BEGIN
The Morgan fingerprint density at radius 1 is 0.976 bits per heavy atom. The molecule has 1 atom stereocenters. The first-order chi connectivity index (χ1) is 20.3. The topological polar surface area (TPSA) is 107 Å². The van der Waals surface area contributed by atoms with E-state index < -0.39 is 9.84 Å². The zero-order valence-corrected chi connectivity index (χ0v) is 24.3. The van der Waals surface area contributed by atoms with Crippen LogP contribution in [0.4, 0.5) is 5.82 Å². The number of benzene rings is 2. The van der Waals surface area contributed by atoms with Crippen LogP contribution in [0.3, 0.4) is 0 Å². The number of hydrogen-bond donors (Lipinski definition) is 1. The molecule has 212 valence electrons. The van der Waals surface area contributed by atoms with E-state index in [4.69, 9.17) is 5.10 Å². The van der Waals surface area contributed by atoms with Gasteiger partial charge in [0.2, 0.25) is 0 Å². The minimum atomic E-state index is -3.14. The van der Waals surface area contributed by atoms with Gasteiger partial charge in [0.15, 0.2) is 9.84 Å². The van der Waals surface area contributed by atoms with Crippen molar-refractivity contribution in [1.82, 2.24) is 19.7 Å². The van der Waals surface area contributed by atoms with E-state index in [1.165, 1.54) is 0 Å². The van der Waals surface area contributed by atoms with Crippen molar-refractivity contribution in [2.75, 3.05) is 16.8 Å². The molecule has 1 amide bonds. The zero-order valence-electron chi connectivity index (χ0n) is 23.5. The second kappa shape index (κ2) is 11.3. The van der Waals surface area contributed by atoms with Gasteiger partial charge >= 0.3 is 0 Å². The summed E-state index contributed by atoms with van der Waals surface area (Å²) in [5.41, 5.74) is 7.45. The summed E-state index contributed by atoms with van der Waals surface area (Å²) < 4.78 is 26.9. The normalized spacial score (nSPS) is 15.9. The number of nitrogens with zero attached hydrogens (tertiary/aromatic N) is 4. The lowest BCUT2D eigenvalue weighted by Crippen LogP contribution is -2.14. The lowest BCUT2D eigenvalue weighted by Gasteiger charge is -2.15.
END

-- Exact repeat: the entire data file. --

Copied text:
The Morgan fingerprint density at radius 1 is 0.976 bits per heavy atom. The molecule has 1 atom stereocenters. The first-order chi connectivity index (χ1) is 20.3. The topological polar surface area (TPSA) is 107 Å². The van der Waals surface area contributed by atoms with E-state index < -0.39 is 9.84 Å². The zero-order valence-corrected chi connectivity index (χ0v) is 24.3. The van der Waals surface area contributed by atoms with Crippen LogP contribution in [0.4, 0.5) is 5.82 Å². The number of benzene rings is 2. The van der Waals surface area contributed by atoms with Crippen LogP contribution in [0.3, 0.4) is 0 Å². The number of hydrogen-bond donors (Lipinski definition) is 1. The molecule has 212 valence electrons. The van der Waals surface area contributed by atoms with E-state index in [4.69, 9.17) is 5.10 Å². The van der Waals surface area contributed by atoms with Gasteiger partial charge in [0.2, 0.25) is 0 Å². The minimum atomic E-state index is -3.14. The van der Waals surface area contributed by atoms with Gasteiger partial charge in [0.15, 0.2) is 9.84 Å². The van der Waals surface area contributed by atoms with Crippen molar-refractivity contribution in [1.82, 2.24) is 19.7 Å². The van der Waals surface area contributed by atoms with E-state index in [1.165, 1.54) is 0 Å². The van der Waals surface area contributed by atoms with Crippen molar-refractivity contribution in [2.75, 3.05) is 16.8 Å². The molecule has 1 amide bonds. The zero-order valence-electron chi connectivity index (χ0n) is 23.5. The second kappa shape index (κ2) is 11.3. The van der Waals surface area contributed by atoms with Gasteiger partial charge >= 0.3 is 0 Å². The summed E-state index contributed by atoms with van der Waals surface area (Å²) in [5.41, 5.74) is 7.45. The summed E-state index contributed by atoms with van der Waals surface area (Å²) < 4.78 is 26.9. The normalized spacial score (nSPS) is 15.9. The number of nitrogens with zero attached hydrogens (tertiary/aromatic N) is 4. The lowest BCUT2D eigenvalue weighted by Crippen LogP contribution is -2.14. The lowest BCUT2D eigenvalue weighted by Gasteiger charge is -2.15.